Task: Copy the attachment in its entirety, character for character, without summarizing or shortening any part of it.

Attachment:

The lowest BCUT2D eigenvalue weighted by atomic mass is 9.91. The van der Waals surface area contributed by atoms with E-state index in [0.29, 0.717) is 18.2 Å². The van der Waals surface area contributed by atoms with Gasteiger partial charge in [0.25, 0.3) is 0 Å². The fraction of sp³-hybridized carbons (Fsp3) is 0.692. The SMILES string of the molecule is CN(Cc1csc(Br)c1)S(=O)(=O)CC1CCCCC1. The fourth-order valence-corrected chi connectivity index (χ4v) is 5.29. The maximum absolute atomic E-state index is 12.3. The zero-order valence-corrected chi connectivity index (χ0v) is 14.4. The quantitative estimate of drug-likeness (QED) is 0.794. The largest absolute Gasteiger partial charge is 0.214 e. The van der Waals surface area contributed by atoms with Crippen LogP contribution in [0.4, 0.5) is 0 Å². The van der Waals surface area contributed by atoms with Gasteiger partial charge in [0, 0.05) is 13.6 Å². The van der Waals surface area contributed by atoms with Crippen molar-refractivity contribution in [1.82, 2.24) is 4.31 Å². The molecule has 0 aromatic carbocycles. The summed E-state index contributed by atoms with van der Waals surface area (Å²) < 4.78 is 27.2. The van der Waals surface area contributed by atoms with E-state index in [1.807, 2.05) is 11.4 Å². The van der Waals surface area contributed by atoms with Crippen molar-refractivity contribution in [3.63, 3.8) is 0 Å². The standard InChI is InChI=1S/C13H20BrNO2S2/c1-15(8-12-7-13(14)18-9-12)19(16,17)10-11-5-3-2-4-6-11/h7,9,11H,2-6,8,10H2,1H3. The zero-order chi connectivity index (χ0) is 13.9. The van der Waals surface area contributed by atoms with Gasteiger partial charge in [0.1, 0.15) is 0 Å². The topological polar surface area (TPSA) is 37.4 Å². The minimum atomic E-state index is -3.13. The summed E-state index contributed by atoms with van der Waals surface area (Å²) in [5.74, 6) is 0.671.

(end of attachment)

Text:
The lowest BCUT2D eigenvalue weighted by atomic mass is 9.91. The van der Waals surface area contributed by atoms with E-state index in [0.29, 0.717) is 18.2 Å². The van der Waals surface area contributed by atoms with Gasteiger partial charge in [0.25, 0.3) is 0 Å². The fraction of sp³-hybridized carbons (Fsp3) is 0.692. The SMILES string of the molecule is CN(Cc1csc(Br)c1)S(=O)(=O)CC1CCCCC1. The fourth-order valence-corrected chi connectivity index (χ4v) is 5.29. The maximum absolute atomic E-state index is 12.3. The zero-order valence-corrected chi connectivity index (χ0v) is 14.4. The quantitative estimate of drug-likeness (QED) is 0.794. The largest absolute Gasteiger partial charge is 0.214 e. The van der Waals surface area contributed by atoms with Crippen LogP contribution in [0.4, 0.5) is 0 Å². The van der Waals surface area contributed by atoms with Gasteiger partial charge in [0, 0.05) is 13.6 Å². The van der Waals surface area contributed by atoms with Crippen molar-refractivity contribution in [1.82, 2.24) is 4.31 Å². The molecule has 0 aromatic carbocycles. The summed E-state index contributed by atoms with van der Waals surface area (Å²) < 4.78 is 27.2. The van der Waals surface area contributed by atoms with E-state index in [1.807, 2.05) is 11.4 Å². The van der Waals surface area contributed by atoms with Crippen molar-refractivity contribution in [3.63, 3.8) is 0 Å². The standard InChI is InChI=1S/C13H20BrNO2S2/c1-15(8-12-7-13(14)18-9-12)19(16,17)10-11-5-3-2-4-6-11/h7,9,11H,2-6,8,10H2,1H3. The zero-order chi connectivity index (χ0) is 13.9. The van der Waals surface area contributed by atoms with Gasteiger partial charge in [0.1, 0.15) is 0 Å². The topological polar surface area (TPSA) is 37.4 Å². The minimum atomic E-state index is -3.13. The summed E-state index contributed by atoms with van der Waals surface area (Å²) in [5.74, 6) is 0.671.